- Making global assumptions on perceptual questions while the sample is quota-based on a specific segment (potentially including already converted people)
- Making too much of Competitor Music Core results based on sample sizes that are too small, and that are therefore unreliable
- Focussing an analysis on one metric, without cross-referencing to other metrics to check for severe polarity
‘If a song’s negative rating reaches or exceeds 20%, it should be removed or reduced’
Compare ‘Burn’ and ‘Favorite’
At which Favorite / Like / Neutral index rates vs. which Burn / Negative / Unfamiliar index rates should songs usually be put into which categories?
In an ideal world, you would like to attain results that can perfectly fit your ideal category allocation and rotations. In reality, you have to work with the results you receive. As a traditional rule of thumb, if a song’s negative rating (such as Burn or Negative) reaches or exceeds 20%, it should be removed from the playlist or dramatically reduced in its exposure. However, what happens if that only gives you 100 out of 600 songs you can play, and you need considerably more songs than this? You may need to be a bit more flexible, and look carefully at both negative and positive scores. A song might have a 23% Burn, but a 31% Favorite. It’s a careful judgement song by song.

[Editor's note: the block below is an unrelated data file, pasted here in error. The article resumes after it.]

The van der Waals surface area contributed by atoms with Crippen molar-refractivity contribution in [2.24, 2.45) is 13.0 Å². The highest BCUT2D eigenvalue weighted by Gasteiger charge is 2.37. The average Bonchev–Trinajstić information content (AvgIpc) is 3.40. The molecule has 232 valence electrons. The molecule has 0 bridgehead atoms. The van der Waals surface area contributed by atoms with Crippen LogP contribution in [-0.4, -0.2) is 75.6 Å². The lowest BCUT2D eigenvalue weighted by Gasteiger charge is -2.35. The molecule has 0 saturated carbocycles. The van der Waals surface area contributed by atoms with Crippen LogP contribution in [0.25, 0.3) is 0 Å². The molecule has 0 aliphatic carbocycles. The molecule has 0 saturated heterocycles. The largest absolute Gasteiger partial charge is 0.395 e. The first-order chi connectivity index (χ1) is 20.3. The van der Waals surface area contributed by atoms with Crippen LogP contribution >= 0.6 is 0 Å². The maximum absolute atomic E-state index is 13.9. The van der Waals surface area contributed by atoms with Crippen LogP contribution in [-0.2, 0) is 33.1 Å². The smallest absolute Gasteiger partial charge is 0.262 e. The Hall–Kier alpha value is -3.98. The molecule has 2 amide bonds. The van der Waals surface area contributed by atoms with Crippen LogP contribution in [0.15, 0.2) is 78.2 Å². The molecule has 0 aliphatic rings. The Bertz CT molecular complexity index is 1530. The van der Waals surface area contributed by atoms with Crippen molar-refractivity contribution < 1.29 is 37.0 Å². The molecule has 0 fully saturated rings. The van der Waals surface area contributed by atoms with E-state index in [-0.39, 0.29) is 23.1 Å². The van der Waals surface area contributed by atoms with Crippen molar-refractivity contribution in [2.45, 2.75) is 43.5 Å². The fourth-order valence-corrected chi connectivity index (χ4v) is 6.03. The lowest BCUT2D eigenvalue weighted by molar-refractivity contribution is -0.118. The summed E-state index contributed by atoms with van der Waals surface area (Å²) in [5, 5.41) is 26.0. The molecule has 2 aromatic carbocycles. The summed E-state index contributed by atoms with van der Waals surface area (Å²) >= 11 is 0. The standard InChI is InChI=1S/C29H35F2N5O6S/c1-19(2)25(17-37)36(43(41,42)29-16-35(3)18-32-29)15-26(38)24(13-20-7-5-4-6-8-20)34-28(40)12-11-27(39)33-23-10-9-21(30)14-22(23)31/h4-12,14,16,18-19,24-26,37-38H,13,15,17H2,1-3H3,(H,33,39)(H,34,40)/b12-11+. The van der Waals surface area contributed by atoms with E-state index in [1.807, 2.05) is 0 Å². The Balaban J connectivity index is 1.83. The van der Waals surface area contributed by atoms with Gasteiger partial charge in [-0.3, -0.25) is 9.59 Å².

Use the 110+ rule
Any song in a high rotation should have a minimum score of 110 on a 200 index. If you don’t get enough songs with that level of popularity, you either have to reduce the number of songs in some categories (which will increase the rotation of songs that stay), or lower your threshold (and consider to include some songs below 110). It always comes down to experience and judgement, and what you are trying to achieve strategically.
Follow your market map
Have you ever had an AMT where you learned something about your audience’s music taste that you didn’t expect, where the station was able to make a strategic move that put them ahead of the competition?
You rather don’t want to experiment with auditorium music testing. It’s better to first identify your target audience’s music taste through cluster, format & market studies and then select genres and songs for your AMT according to these results. The song selection for your auditorium music test should be based on knowing which kind of music your audience basically likes — you just want to find out where these songs fit in the hierarchy. This kind of radio music research should follow your format; not design it. You may find that while a music genre is highly popular, a lot of songs within this style are in fact quite burned. Then you make a careful judgement, and balance the popularity of a genre against the reality of what’s available from songs you’ve included in your auditorium music test.